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Proceedings Paper

A hybrid approach of two-photon polymerization scaffold printing and microinjection of optically heterogenous material for the fabrication of vascular imaging phantoms (Conference Presentation)
Author(s): Callum Little; Radhika Poduval; Richard Caulfield; Sacha Noimark; Richard J. Colchester; Chris D. Loder; Manish K. Tiwari; Roby D. Rakhit; Ioannis Papakonstantinou; Adrien E. Desjardins

Paper Abstract

With intravascular Optical Coherence Tomography (IVOCT), phantom models are invaluable for system characterization and clinical training. However, accurately simulating 3D tissue geometries and heterogeneous optical properties has been challenging with phantom fabrication methods used to date. Anatomical phantom models typically require mesoscale structures integrated with heterogenous materials to simulate optical scattering and absorption by vascular tissue. In this study, we showed that two photon polymerisation (2PP) 3D printing offers the potential to generate complex tissue phantom scaffolds with sub-micron resolution (<200 nm), and that microinjection of tissue mimicking materials into these scaffolds allows for creation of realistic mesoscale anatomical phantom models of both healthy and diseased tissues. We developed three types of IVOCT phantom models: a free-standing wire model, a vessel side-branch model and an arterial plaque model. The free-standing wires ranged in diameter from 5 to 34 microns. Integration of tissue mimicking materials was performed using micropipettes with a tip diameter of 50 to 60 microns. Healthy vascular tissue was simulated using a mixture of PDMS, silicone oil and TiO2. Coconut oil was used to simulate a pathological lipid inclusion. All models were examined using optical microscopy and scanning electron microscopy, prior to imaging with a commercial IVOCT system. To our knowledge, this is the first phantom study to use 2PP 3D printing for OCT phantoms. The combination of optically-generated 3D scaffolds and microinjection of tissue mimicking materials will enable complex imaging phantoms for a wide range of microscopic and mesoscale optical imaging techniques.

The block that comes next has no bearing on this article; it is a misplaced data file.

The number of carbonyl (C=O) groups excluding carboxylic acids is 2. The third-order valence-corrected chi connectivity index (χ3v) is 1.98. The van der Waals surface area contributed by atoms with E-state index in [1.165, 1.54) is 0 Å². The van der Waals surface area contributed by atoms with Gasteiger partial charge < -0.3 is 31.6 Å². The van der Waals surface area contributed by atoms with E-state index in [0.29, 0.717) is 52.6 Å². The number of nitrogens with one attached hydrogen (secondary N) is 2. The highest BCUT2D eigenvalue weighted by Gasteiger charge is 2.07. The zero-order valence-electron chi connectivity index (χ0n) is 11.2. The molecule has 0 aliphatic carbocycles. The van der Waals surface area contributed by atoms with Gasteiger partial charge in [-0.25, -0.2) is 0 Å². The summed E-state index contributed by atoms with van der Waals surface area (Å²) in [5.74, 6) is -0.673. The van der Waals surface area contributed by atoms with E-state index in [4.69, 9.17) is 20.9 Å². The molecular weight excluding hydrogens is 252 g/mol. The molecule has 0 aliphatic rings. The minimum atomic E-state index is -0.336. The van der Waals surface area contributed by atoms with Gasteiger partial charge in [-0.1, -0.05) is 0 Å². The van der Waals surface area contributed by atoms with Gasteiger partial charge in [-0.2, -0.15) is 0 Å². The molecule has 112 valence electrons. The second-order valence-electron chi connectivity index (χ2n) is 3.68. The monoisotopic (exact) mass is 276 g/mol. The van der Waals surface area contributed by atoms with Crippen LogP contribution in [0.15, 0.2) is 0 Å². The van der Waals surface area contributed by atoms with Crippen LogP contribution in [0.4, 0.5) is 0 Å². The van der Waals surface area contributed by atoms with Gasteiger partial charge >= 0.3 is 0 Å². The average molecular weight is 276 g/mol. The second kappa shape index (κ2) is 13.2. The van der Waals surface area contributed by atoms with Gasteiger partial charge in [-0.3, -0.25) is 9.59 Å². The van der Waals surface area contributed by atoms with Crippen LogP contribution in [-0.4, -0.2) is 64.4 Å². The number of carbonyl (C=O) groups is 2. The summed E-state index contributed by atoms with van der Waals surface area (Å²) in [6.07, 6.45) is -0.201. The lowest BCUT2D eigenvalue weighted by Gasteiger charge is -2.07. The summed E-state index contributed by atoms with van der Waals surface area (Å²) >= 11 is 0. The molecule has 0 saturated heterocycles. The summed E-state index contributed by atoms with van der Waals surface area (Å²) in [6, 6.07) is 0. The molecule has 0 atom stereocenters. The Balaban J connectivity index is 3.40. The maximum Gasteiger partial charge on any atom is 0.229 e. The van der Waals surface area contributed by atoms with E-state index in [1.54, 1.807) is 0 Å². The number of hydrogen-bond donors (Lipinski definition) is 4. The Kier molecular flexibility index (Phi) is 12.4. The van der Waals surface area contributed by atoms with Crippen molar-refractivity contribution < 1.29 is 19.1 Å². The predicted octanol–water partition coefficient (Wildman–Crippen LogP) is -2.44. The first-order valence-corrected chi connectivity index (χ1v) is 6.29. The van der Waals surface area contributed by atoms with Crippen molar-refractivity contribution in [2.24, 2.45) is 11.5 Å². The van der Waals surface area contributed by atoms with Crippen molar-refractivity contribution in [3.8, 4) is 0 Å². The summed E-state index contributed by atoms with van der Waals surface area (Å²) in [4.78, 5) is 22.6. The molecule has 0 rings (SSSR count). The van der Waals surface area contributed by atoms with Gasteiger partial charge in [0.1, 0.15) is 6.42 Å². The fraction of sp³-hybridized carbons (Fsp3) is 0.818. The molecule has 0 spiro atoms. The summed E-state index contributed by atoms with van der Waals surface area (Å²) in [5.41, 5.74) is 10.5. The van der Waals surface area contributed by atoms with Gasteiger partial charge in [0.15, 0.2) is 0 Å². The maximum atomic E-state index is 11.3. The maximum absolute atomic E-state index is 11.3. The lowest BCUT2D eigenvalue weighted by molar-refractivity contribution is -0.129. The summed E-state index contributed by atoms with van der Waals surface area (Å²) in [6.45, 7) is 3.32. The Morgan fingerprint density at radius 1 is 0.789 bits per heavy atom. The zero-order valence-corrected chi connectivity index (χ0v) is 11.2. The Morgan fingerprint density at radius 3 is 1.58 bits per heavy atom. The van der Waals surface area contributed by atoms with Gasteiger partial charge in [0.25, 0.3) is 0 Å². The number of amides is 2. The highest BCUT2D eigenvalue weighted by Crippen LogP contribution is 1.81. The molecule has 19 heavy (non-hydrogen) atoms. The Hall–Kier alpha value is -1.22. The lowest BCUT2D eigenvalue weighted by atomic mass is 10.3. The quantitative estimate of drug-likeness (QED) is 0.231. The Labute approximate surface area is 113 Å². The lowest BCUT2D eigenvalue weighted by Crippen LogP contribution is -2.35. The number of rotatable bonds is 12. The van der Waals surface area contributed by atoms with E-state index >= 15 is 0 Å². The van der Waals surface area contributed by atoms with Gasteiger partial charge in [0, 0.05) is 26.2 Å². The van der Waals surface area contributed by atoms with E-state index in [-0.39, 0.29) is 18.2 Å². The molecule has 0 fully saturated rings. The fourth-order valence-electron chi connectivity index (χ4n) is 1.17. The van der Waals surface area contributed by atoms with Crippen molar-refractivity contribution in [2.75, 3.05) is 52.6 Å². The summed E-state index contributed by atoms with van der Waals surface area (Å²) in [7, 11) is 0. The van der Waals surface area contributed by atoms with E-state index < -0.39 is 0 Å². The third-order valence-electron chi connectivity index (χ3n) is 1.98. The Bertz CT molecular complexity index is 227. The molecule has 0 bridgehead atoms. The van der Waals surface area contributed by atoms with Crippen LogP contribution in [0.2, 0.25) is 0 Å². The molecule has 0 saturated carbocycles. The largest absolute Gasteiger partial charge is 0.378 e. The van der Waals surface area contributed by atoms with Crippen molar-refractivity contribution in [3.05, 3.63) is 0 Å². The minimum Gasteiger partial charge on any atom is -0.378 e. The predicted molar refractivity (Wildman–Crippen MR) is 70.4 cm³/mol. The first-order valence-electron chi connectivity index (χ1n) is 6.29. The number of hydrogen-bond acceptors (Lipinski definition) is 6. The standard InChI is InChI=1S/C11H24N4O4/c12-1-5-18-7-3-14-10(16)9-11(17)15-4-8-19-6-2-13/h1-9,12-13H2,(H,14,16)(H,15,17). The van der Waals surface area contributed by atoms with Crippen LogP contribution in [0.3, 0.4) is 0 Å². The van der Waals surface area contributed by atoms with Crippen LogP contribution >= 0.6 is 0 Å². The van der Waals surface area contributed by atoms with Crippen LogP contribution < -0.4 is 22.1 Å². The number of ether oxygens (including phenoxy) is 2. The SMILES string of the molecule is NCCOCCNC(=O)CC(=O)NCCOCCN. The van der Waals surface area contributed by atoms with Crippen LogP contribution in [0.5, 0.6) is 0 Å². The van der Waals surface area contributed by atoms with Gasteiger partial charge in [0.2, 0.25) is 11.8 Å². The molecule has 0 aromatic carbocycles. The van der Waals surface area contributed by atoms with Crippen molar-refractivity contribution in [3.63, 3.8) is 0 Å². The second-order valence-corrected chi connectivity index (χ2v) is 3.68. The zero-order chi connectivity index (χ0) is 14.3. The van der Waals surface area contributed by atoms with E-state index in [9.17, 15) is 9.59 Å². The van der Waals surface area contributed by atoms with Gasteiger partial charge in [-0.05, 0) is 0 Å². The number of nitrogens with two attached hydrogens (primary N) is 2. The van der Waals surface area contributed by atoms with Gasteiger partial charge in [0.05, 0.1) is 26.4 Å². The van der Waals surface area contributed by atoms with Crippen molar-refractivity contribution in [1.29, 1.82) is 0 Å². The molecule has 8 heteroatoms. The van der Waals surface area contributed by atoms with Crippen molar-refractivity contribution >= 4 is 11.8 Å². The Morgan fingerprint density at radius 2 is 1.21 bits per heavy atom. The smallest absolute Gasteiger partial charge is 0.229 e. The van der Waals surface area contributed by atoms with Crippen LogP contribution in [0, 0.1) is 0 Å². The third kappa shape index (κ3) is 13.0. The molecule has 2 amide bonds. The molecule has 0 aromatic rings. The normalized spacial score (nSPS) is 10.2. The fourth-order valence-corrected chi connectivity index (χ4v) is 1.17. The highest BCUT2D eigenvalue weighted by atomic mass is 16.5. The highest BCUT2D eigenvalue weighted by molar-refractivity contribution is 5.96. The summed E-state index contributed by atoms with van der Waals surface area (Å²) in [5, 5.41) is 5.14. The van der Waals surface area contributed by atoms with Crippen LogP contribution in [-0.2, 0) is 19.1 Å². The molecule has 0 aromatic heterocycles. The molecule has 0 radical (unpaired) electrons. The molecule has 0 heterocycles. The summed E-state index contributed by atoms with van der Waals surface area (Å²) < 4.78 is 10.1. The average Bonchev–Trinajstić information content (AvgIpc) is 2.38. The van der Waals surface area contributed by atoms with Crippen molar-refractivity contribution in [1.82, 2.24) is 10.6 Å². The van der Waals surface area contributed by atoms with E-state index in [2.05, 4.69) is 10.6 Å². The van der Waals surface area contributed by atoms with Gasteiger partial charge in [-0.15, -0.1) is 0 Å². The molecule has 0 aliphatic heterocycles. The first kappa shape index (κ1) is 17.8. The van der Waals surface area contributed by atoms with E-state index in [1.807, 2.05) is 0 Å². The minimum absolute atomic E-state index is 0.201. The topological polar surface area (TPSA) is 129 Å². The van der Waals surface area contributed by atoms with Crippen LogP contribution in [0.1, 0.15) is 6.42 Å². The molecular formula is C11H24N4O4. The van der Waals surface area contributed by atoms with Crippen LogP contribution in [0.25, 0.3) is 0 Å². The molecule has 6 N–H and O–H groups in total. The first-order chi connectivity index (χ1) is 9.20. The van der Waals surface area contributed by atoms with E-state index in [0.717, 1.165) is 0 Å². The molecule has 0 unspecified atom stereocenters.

Paper Details

Date Published: 7 March 2019
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Proc. SPIE 10855, Diagnostic and Therapeutic Applications of Light in Cardiology 2019, 1085507 (7 March 2019); doi: 10.1117/12.2508642
Show Author Affiliations
Callum Little, Wellcome/EPSRC Ctr. for Interventional & Surgical Sciences (United Kingdom)
Radhika Poduval, Univ. College London (United Kingdom)
Richard Caulfield, Wellcome/EPSRC Ctr. for Interventional & Surgical Sciences (United Kingdom)
Sacha Noimark, Univ. College London (United Kingdom)
Richard J. Colchester, Univ. College London (United Kingdom)
Chris D. Loder, The Royal Free Hospital (United Kingdom)
Manish K. Tiwari, Univ. College London (United Kingdom)
Roby D. Rakhit, The Royal Free Hospital (United Kingdom)
Ioannis Papakonstantinou, Univ. College London (United Kingdom)
Adrien E. Desjardins, Wellcome/EPSRC Ctr. for Interventional & Surgical Sciences (United Kingdom)


Published in SPIE Proceedings Vol. 10855:
Diagnostic and Therapeutic Applications of Light in Cardiology 2019
Kenton W. Gregory M.D.; Laura Marcu, Editor(s)

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